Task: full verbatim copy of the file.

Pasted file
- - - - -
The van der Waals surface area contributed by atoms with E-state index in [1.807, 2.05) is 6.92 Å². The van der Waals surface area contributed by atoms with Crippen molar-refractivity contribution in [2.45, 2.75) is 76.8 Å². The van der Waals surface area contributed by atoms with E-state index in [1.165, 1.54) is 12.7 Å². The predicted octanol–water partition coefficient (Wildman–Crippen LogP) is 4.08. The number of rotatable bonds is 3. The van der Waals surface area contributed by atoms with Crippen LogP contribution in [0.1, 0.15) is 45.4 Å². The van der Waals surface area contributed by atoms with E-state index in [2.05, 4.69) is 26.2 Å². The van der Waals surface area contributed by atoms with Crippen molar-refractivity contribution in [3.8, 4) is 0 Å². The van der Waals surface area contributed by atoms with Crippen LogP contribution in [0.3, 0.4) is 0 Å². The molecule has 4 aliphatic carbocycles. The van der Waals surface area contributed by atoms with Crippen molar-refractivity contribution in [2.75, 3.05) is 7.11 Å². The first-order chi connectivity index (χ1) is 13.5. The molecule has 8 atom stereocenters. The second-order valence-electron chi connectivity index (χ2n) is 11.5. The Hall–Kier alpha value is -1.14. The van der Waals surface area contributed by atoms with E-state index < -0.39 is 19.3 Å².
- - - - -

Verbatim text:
The van der Waals surface area contributed by atoms with E-state index in [1.807, 2.05) is 6.92 Å². The van der Waals surface area contributed by atoms with Crippen molar-refractivity contribution in [2.45, 2.75) is 76.8 Å². The van der Waals surface area contributed by atoms with E-state index in [1.165, 1.54) is 12.7 Å². The predicted octanol–water partition coefficient (Wildman–Crippen LogP) is 4.08. The number of rotatable bonds is 3. The van der Waals surface area contributed by atoms with Crippen LogP contribution in [0.1, 0.15) is 45.4 Å². The van der Waals surface area contributed by atoms with E-state index in [2.05, 4.69) is 26.2 Å². The van der Waals surface area contributed by atoms with Crippen molar-refractivity contribution in [3.8, 4) is 0 Å². The van der Waals surface area contributed by atoms with Crippen LogP contribution in [0.3, 0.4) is 0 Å². The molecule has 4 aliphatic carbocycles. The van der Waals surface area contributed by atoms with Crippen molar-refractivity contribution in [2.75, 3.05) is 7.11 Å². The first-order chi connectivity index (χ1) is 13.5. The molecule has 8 atom stereocenters. The second-order valence-electron chi connectivity index (χ2n) is 11.5. The Hall–Kier alpha value is -1.14. The van der Waals surface area contributed by atoms with E-state index < -0.39 is 19.3 Å².